Digital Realty’s first and foremost focus right now is successfully integrating Interxion’s assets, which – as mentioned – significantly increased its presence in Europe. DLR is now a major data center player on the continent, second only to Equinix.
Before the acquisition, its standalone growth rate was in the mid-single-digits. Interxion’s, however, was in the mid-teens, offering a major boost to its new owner.
Including Great Britain, Europe now accounts for about 29% of DLR’s consolidated revenue.
As-is, we estimate the continent is still 1.5 to 2 years behind the U.S. in cloud adoption and fiber deployment. But the gap is quickly closing judging by the attention the infrastructure-focused private-equity funds are giving this area.
Why does this matter? As we’ve seen in the US, those two factors are tangible leading indicators for data center demand.
With Interxion in the fold – including its CEO’s deep relationship with providers like Microsoft – DLR significantly enhanced its cloud on-ramp presence. The REIT now has almost a third of the market share for all cloud on-ramps in the EMEA region.
That’s slightly higher than Equinix.
Its meaningful presence in Europe gives Digital Realty a significant competitive advantage through both new and acquired expansionary measures. Admittedly, both strategies present challenges, particularly outside of the U.S.
Fiber infrastructure and access to power are key tenets of growth. But they take much longer to implement in Europe than in the U.S. Just think of the age of many of those streets!
None have achieved the size and scale Interxion stood for, especially in the key Frankfurt, London, Amsterdam, and Paris markets, or other unique assets such as in Marseilles.
Digital Realty Isn’t Just a Hyperscale Player Anymore!
Data center bookings tend to be “lumpy” in nature, with weaker years typically following strong ones. That’s as the hyperscale players like Alphabet (GOOG), Facebook (FB), and Apple (AAPL) fill up/digest the space they take down.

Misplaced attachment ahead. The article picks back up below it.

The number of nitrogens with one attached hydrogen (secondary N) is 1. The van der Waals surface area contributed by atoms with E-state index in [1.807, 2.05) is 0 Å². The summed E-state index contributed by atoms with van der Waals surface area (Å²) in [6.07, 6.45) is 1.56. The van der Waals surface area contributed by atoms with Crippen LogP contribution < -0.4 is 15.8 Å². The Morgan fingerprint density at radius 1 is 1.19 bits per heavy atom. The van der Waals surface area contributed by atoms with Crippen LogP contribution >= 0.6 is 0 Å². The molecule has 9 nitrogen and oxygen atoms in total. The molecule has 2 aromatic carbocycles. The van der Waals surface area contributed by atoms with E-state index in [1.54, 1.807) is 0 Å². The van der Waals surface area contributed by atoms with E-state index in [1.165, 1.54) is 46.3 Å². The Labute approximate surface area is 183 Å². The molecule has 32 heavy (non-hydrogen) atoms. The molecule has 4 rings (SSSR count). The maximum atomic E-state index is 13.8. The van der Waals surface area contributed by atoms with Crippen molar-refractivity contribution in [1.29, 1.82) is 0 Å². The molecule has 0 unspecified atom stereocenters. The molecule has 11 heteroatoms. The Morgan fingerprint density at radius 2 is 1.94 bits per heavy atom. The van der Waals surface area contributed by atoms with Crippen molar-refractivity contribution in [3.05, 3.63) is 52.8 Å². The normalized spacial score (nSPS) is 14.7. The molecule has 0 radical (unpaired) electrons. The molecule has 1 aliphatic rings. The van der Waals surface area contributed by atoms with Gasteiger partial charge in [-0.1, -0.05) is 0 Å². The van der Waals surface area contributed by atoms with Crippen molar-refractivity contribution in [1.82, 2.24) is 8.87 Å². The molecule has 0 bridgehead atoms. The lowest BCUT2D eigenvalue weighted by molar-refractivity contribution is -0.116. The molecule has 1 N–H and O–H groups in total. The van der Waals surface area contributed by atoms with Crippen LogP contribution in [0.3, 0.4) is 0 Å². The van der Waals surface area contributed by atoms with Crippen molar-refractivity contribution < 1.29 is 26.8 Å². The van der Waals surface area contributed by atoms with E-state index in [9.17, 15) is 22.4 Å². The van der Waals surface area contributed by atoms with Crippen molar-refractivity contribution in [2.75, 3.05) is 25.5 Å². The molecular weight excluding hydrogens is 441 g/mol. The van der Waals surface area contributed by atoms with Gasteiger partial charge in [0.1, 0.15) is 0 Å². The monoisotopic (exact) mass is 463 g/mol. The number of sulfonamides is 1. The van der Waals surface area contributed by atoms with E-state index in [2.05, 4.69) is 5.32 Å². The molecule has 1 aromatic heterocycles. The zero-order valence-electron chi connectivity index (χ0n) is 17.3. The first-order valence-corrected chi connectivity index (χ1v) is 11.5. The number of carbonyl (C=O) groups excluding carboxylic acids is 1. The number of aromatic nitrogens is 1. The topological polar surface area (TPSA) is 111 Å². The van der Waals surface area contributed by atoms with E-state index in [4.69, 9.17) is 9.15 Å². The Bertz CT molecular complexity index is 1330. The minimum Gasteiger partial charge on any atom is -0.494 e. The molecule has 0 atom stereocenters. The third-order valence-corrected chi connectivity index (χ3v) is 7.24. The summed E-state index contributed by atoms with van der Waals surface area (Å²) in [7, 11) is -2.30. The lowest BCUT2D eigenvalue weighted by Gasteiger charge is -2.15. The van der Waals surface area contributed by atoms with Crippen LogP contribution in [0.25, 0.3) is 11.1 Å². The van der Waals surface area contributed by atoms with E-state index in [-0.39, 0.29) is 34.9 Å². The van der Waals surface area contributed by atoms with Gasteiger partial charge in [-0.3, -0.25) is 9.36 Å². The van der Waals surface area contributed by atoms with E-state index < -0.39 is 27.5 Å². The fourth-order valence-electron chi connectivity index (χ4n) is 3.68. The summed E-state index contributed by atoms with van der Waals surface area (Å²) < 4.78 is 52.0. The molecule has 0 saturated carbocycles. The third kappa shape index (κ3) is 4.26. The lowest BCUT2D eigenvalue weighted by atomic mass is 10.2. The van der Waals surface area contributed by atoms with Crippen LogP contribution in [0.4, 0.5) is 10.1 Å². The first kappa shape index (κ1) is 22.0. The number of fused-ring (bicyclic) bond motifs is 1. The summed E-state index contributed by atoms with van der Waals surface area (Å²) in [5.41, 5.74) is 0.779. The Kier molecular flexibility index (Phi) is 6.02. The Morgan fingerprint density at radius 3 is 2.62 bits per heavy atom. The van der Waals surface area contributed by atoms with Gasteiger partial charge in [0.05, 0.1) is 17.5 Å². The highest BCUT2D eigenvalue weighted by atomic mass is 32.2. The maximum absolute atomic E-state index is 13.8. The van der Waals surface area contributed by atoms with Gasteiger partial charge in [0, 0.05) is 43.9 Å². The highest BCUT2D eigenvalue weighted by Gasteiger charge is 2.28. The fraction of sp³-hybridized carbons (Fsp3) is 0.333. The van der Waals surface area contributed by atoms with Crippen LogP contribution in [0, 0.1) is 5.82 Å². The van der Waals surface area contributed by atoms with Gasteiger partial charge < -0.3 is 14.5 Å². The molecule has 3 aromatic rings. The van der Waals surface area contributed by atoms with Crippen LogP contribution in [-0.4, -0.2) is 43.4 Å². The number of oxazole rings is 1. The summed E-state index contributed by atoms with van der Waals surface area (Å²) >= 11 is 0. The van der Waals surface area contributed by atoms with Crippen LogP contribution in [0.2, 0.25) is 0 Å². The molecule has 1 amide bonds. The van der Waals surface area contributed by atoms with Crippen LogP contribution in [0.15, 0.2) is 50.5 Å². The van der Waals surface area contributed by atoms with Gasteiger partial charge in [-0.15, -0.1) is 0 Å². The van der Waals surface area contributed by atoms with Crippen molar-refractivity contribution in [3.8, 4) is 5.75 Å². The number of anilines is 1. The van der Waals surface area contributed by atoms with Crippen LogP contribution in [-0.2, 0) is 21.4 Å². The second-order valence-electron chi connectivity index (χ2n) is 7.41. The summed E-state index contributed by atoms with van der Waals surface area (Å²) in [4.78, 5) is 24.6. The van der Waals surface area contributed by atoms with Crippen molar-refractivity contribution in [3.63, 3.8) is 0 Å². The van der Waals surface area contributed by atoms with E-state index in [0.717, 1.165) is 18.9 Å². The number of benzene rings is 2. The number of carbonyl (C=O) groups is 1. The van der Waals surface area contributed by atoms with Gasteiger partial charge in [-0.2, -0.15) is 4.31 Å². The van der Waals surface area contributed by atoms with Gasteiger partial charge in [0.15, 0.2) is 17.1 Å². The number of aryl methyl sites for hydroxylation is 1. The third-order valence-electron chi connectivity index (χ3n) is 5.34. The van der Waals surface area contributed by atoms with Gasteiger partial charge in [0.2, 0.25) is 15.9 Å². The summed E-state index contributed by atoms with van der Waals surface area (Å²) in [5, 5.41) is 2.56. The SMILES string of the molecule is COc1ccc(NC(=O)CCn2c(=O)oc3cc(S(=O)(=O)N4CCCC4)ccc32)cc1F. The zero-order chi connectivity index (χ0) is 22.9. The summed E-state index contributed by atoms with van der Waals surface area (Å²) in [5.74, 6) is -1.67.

So we expected 2020 to be robust given relatively modest 2019 hyperscale bookings.
Then Covid hit, bringing an enormous boom to data centers even while it cratered other businesses. Simply put, more data usage on networks drives more computing and storage needs.
With that said, don’t be surprised if the law of large numbers takes effect in the second half of the year as these players digest their capacity from the first six months. This “lumpiness” is more apparent in the wholesale/hyperscale-only data center bent model.
As such, we favor names with a more diverse revenue mix – especially toward interconnection.
Co-lo/interconnect data center assets have a larger recurring revenue segment through the cross connects. Whereas yields from typical hyperscale projects continue to see compression, interconnection/cross-connect revenue is extremely high-margin.
And, once again thanks to Interxion, DLR significantly increased its cross-connect exposure. In July, Cloudscene ranked Interxion as the leading connected data center provider in the EMEA region.
As of Q2, it had 160,000 cross connects. We estimate the contribution margins on this segment’s revenue is north of 85%.
Currently, it accounts for only about 9% of DLR’s total revenue. But the contribution to total profitability is more meaningful. And we expect it will continue growing, given Interxion’s strong relationship with cloud players and enterprises.